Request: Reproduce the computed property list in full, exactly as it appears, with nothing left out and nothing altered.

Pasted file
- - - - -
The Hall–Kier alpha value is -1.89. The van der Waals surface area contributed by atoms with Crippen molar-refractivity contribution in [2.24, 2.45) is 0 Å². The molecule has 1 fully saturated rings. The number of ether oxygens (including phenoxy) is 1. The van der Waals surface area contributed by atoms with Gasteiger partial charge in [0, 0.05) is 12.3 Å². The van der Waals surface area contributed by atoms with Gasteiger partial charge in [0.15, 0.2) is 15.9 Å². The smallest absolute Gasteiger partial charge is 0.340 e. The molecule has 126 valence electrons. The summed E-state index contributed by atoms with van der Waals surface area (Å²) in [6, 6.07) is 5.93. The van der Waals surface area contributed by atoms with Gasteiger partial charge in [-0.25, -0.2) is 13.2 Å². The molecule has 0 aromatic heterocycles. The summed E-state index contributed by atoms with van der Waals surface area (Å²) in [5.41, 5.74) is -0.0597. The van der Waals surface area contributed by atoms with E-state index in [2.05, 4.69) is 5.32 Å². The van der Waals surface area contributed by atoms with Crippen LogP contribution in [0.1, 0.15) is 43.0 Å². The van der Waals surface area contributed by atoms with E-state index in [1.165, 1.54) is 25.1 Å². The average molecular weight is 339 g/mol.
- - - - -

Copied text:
The Hall–Kier alpha value is -1.89. The van der Waals surface area contributed by atoms with Crippen molar-refractivity contribution in [2.24, 2.45) is 0 Å². The molecule has 1 fully saturated rings. The number of ether oxygens (including phenoxy) is 1. The van der Waals surface area contributed by atoms with Gasteiger partial charge in [0, 0.05) is 12.3 Å². The van der Waals surface area contributed by atoms with Gasteiger partial charge in [0.15, 0.2) is 15.9 Å². The smallest absolute Gasteiger partial charge is 0.340 e. The molecule has 126 valence electrons. The summed E-state index contributed by atoms with van der Waals surface area (Å²) in [6, 6.07) is 5.93. The van der Waals surface area contributed by atoms with Gasteiger partial charge in [-0.25, -0.2) is 13.2 Å². The molecule has 0 aromatic heterocycles. The summed E-state index contributed by atoms with van der Waals surface area (Å²) in [5.41, 5.74) is -0.0597. The van der Waals surface area contributed by atoms with E-state index in [2.05, 4.69) is 5.32 Å². The van der Waals surface area contributed by atoms with Crippen LogP contribution in [0.1, 0.15) is 43.0 Å². The van der Waals surface area contributed by atoms with E-state index in [1.165, 1.54) is 25.1 Å². The average molecular weight is 339 g/mol.